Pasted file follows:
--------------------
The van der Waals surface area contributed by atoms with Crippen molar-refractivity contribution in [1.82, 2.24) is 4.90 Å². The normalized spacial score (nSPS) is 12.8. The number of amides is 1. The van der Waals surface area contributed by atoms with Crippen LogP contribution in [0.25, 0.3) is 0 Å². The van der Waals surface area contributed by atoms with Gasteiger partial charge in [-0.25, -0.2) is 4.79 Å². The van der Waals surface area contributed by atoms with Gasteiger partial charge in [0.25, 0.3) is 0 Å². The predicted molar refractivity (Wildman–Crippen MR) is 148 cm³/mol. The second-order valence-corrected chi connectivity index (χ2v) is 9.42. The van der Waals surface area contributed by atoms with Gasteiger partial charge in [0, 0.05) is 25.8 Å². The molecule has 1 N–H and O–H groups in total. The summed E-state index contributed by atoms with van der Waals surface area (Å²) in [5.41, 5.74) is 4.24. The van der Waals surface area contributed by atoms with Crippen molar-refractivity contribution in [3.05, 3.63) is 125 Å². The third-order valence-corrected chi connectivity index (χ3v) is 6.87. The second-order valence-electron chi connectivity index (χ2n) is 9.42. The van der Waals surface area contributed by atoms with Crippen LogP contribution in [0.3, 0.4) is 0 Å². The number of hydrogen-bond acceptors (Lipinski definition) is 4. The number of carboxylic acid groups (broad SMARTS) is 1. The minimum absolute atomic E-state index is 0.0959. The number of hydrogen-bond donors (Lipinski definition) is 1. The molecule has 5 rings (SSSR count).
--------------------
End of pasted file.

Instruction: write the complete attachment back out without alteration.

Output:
The van der Waals surface area contributed by atoms with Crippen molar-refractivity contribution in [1.82, 2.24) is 4.90 Å². The normalized spacial score (nSPS) is 12.8. The number of amides is 1. The van der Waals surface area contributed by atoms with Crippen LogP contribution in [0.25, 0.3) is 0 Å². The van der Waals surface area contributed by atoms with Gasteiger partial charge in [-0.25, -0.2) is 4.79 Å². The van der Waals surface area contributed by atoms with Gasteiger partial charge in [0.25, 0.3) is 0 Å². The predicted molar refractivity (Wildman–Crippen MR) is 148 cm³/mol. The second-order valence-corrected chi connectivity index (χ2v) is 9.42. The van der Waals surface area contributed by atoms with Gasteiger partial charge in [0, 0.05) is 25.8 Å². The molecule has 1 N–H and O–H groups in total. The summed E-state index contributed by atoms with van der Waals surface area (Å²) in [5.41, 5.74) is 4.24. The van der Waals surface area contributed by atoms with Crippen molar-refractivity contribution in [3.05, 3.63) is 125 Å². The third-order valence-corrected chi connectivity index (χ3v) is 6.87. The second-order valence-electron chi connectivity index (χ2n) is 9.42. The van der Waals surface area contributed by atoms with Crippen LogP contribution in [0.3, 0.4) is 0 Å². The number of hydrogen-bond acceptors (Lipinski definition) is 4. The number of carboxylic acid groups (broad SMARTS) is 1. The minimum absolute atomic E-state index is 0.0959. The number of hydrogen-bond donors (Lipinski definition) is 1. The molecule has 5 rings (SSSR count).